> Giuseppe Verdi - Falstaff [RJF]: Classical CD Reviews- Jun2002 MusicWeb(UK)






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Giuseppe VERDI (1813-1901).
Falstaff

Complete. Sung in English.
Falstaff, Andrew Shore (bar); Alice Ford, Yvonne Kenny (sop); Ford, Ashley Holland (bar); Meg Page, Alice Coote (m. sop); Mistress Quickly, Rebecca de Pont Davies (m. sop); Nannetta, Susan Gritton (sop); Fenton, Barry Banks (ten); Pistol, Clive Bayley (bass); Bardolph, Richard Roberts (ten); Dr. Caius, Stuart Kale (ten).
English National Opera Orchestra and Chorus. Cond. Paul Daniel.
Recorded 2001. Blackheath Halls, London. Mid price.
CHANDOS "Opera in English Series"
CHAN 3079
[2CDs: 58.12+67.24]


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Yet they still come. It sometimes seems that the only complete opera recordings that emerge from the recording studios these days are those supported by the Peter Moores Foundation. The Foundation sponsor the "Opera in English Series" on the Chandos label. Whereas some of this series have assembled the pick of UK singers as a special project, others, as here, have been based on actual productions at English National Opera.

The part of Falstaff can be seen as the ultimate challenge for the buffo or character baritone. Andrew Shore has had the part in his repertoire for some years and featured in the magical (except for the last scene) 1997 Production for Opera North. This transferred to ENO with Shore as the common component. His voice was never really refulgent or fruity enough for an ideal Falstaff. In the theatre, distracted by his considerable histrionic abilities, it was easy to overlook this deficiency. On record he has neither the ideal variety of tonal colour nor the legato needed, with the voice spreading under pressure. All that being said his characterisation is good and his diction even better. Ashley Holland, as Ford, also leaves something to be desired. His diction is variable, but he covers his tone and varies his inflections well to convey Ford's many emotions in his jealousy aria. Disturbingly, the voice beats (not quite wobbles) at the climax.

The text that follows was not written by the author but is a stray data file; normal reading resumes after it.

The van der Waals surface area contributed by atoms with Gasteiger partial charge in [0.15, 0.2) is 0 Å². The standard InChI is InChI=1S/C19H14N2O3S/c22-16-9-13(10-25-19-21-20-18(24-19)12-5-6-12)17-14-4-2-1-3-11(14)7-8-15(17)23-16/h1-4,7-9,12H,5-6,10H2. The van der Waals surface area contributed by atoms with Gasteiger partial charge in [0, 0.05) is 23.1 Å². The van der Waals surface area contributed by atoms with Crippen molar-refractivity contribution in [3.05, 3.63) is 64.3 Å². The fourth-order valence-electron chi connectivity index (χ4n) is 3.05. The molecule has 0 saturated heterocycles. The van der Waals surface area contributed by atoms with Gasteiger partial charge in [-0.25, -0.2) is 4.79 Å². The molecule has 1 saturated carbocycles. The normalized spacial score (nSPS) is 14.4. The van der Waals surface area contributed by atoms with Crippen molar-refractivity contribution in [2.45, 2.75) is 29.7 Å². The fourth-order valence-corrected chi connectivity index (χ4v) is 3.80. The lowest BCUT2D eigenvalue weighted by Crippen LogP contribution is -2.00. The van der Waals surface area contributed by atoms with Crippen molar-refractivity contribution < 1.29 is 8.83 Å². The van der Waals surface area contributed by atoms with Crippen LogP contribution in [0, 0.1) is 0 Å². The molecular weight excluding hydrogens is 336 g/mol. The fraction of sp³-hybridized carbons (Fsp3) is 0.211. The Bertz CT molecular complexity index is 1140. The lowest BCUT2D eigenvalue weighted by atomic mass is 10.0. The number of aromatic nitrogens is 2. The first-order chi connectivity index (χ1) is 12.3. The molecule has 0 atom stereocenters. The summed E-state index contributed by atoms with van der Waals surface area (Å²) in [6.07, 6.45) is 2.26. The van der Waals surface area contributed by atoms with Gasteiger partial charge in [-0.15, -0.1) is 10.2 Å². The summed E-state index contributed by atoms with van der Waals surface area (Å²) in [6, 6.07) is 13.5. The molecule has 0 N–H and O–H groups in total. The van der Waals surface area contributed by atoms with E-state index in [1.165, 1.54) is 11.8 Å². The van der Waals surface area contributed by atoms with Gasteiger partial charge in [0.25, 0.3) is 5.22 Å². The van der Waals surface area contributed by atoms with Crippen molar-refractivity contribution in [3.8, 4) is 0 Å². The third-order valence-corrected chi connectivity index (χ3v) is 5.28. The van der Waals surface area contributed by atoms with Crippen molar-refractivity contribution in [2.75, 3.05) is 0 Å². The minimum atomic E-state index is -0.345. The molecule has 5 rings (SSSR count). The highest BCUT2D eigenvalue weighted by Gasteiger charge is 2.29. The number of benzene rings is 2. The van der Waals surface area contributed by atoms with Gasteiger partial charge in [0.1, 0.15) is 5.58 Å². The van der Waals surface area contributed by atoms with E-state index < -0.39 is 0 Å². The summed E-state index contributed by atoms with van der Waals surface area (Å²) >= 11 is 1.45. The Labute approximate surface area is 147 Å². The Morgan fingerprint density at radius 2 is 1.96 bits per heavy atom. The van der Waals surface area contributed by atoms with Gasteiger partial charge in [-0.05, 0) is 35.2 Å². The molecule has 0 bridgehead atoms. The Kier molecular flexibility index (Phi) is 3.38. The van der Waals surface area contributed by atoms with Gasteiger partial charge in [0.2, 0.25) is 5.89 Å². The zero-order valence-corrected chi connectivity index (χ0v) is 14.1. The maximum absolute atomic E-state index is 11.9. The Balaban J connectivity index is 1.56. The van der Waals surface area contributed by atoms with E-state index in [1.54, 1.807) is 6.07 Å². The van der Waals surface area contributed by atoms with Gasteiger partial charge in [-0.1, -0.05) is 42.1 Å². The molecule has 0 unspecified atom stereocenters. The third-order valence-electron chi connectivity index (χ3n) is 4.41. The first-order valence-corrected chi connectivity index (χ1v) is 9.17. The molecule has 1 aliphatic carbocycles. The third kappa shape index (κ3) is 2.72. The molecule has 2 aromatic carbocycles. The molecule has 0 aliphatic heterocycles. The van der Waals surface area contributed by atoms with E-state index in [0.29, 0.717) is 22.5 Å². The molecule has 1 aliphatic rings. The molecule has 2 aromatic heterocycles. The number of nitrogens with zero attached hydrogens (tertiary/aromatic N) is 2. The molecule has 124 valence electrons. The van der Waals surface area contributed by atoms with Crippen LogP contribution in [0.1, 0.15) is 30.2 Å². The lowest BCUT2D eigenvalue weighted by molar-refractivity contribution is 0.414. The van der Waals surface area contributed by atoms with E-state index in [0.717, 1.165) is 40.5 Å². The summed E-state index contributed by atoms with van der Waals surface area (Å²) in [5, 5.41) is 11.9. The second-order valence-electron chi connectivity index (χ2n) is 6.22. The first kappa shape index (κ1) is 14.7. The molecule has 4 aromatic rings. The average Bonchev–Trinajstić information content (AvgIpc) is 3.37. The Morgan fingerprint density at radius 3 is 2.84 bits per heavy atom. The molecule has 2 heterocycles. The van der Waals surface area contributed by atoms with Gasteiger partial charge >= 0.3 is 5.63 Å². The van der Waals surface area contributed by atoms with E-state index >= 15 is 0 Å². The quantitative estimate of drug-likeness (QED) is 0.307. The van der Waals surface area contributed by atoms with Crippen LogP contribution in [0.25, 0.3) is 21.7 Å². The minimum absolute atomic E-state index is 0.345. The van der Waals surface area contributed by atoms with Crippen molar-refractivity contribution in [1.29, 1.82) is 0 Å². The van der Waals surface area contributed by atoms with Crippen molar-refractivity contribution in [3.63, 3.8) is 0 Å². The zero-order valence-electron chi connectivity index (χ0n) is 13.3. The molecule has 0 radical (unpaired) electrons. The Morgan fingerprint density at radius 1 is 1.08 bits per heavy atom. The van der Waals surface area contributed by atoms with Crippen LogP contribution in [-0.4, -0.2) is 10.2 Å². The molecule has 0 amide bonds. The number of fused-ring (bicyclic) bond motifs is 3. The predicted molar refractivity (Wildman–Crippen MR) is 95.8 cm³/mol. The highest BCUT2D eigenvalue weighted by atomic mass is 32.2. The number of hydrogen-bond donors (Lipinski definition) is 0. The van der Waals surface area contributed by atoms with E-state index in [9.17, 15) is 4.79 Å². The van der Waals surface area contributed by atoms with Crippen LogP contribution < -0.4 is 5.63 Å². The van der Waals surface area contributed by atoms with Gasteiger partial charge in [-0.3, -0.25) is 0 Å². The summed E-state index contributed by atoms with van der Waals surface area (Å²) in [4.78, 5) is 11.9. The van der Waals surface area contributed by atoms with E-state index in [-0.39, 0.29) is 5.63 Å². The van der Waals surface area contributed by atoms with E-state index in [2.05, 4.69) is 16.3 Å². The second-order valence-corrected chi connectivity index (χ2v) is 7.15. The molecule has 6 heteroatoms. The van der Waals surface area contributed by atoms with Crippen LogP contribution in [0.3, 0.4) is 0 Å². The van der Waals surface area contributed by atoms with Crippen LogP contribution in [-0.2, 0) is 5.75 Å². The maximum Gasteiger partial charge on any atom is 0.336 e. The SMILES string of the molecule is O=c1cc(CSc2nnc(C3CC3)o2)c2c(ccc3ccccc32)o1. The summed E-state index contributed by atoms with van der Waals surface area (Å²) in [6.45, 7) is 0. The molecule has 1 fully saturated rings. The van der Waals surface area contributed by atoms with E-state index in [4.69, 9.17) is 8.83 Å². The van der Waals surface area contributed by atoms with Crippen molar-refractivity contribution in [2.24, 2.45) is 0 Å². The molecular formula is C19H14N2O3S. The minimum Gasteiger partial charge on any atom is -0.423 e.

The lighter voiced women all sing well with Yvonne Kenny a spunky Alice whilst Susan Gritton's ethereal Nannetta is well matched by Barry Banks' youthful sounding, well enunciated, high tenor, brilliantly conveying Fenton's ardour. The Mistress Quickly lacks the required steadiness as well as the strength of tone the part calls for. The minor parts are variably taken with wobble balanced by Clive Bayley's well focused, if lean toned, Pistol, a highlight.

Falstaff was the culmination of Verdi's long career. His orchestration, with its finale fugue, represents challenges to even the best natural Verdians; I would not put Paul Daniel in that category. He could gainfully sit at the feet of Ted Downes or Mark Elder and learn what conducting Verdi's music is about. Changes of dynamic or tempo are not sufficient. He is not helped by the lack of atmosphere in the recording (unusual from Chandos) with the voices and orchestra set well back. Karajan's 1956 early stereo recording has greater immediacy if lacking warmth. However, if you want Falstaff in English, it's "Hobson's Choice" there is not likely to be another recording!

Robert J Farr


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